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Notes from various chapters in the core finance textbook,*Financial Management, Concepts and Applications*by Ramesh K.S. Rao.

- As the size of a portfolio increases, the portfolio’s variance is dependent more on the covariances among the securities in the portfolio than on the variances of the individual securities. This happens because as the portfolio size increases, the number of covariance terms increases exponentially while the number of variance terms increases linearly. Therefore the variance term in calculating the variance of a portfolio approaches zero.
- The components of an asset’s total risk are (1) undiversifiable risk (covariance risk) and (2) diversifiable risk (remaining risk in the portfolio). Diversifiable risks are unique to a particular asset (or company) and can be “washed out” by investing in a portfolio of assets with different types of unique risk characteristics. This is also known as non-systematic risk. Undiversifiable risk is also known as market risk or systematic risk and cannot be diversified away. It relates to economic and other factors that are outside the control of the asset (or company).
- Market risk is systematic because it is systematically dependent on the vagaries of the US economy
- The limit of diversification is reached when the risk of the portfolio can be reduced no further by additional diversification. This risk level is the average covariance risk of the portfolio, which indicates that the variance risk of the portfolio has been eliminated.
- Relevant risk is the non-diversifiable portion of an asset’s risk. This is sometimes called systematic, or market risk. It is relevant because investors can diversify away non-systematic risk, leaving only systematic risk “relevant.” It is also relevant in that it is the systematic risk that determines the supply and demand for an asset and hence its equilibrium price.
- The relevant risk would decline if you invest internationally because the international markets have economic factors that differ from the US market. These differing factors would serve to offset systematic risk (relevant risk) to a certain degree, in the same way that diversification offsets non-systematic risk domestically. However, this reduction in relevant risk has a floor as well.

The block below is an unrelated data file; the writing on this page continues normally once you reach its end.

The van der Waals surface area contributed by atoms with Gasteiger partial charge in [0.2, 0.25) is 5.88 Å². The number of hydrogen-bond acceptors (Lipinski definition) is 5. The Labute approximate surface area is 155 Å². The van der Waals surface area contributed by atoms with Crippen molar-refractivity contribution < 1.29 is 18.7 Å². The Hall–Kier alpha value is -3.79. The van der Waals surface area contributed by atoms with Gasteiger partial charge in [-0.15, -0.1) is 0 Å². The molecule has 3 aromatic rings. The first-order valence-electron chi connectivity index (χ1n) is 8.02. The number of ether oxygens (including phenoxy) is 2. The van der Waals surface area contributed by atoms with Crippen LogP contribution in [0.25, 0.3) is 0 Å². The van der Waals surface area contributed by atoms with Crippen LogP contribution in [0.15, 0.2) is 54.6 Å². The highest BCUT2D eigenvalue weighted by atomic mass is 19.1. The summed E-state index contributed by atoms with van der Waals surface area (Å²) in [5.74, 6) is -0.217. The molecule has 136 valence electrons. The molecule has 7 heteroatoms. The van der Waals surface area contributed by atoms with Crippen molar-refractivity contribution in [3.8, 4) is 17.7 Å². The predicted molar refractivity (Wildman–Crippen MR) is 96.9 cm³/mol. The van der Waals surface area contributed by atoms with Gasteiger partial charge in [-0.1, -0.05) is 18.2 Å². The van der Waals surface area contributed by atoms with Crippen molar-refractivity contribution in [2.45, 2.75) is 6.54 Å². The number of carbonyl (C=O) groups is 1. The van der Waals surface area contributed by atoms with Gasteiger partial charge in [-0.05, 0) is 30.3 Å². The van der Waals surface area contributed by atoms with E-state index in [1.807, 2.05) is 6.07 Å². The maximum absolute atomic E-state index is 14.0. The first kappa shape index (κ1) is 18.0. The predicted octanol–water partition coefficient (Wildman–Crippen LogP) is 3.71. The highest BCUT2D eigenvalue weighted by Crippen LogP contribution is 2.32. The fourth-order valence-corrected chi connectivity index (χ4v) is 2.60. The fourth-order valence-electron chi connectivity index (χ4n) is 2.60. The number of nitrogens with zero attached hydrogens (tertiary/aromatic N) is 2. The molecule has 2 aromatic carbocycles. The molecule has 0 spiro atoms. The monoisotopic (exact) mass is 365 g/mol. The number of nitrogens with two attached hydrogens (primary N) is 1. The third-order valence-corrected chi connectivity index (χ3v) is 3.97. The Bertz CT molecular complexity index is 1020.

- Beta is a statistical measure that relates the sensitivity of a security’s returns to changes in the returns on the market. It relates market risk to asset risk.
- Beta is a leverage measure of market returns because an assets beta will indicate the expected return on an asset given a certain return on the market; levered up or down (i.e. above or below 1).
- Beta is calculated using the characteristic line approach, mathematical formulas, or is published by investment houses.
- Portfolio betas are the betas for an entire portfolio of assets and indicate the responsiveness of a portfolio’s value to changes in the market. The are calculated as the weighted average sum of the betas of each security in the portfolio.
- The second term in the CAPM model is the market risk premium term, and is a measure of the spread between the expected return on the market and the risk free rate of return. The first term is beta, and indicates the “number of risk premiums” associated with the asset. In other words, the second term is the expected risk in the market, and the first term is that risk amplified by the assets relationship to the market.
- The five testable implications of CAPM are:
- A security’s return should increase with its relevant risk
- The relationship between return and risk should be linear
- Nonsystematic risk should not affect returns
- On average, the slope of the CAPM should equal the risk premium
- On average, the intercept should equal the risk-free rate
- Empirical evidence has shown that 1-3 are clearly accurate, and that the slope of the CAPM is actually flatter than the above indicate. This merely states that the model is not perfect, but is a good estimate. Other research says that CAPM is bogus and that no relationship exists, but CAPM keeps cropping up again and again as a pretty good model.
- CAPM’s strengths are its intuitiveness and ease of use, while its weaknesses are its broad and general assumptions.
- The APT is a pricing theory that assumes no arbitrage can exist in the market and that prices are affected by more than one factor. In other words, an asset can be affected my several betas, called factor betas, and have multiple relationships with multiple factors.
- CAPM and APT are similar in that APT is an extension of the beta/ risk premium format of the CAPM model. APT however is based on much more simplified assumptions and is therefore often more appealing. CAPM implies a single beta with the market. APT implies multiple relationships with as many factors as are relevant. Both allow for the elimination of non-systematic, or idiosyncratic, risk through diversification.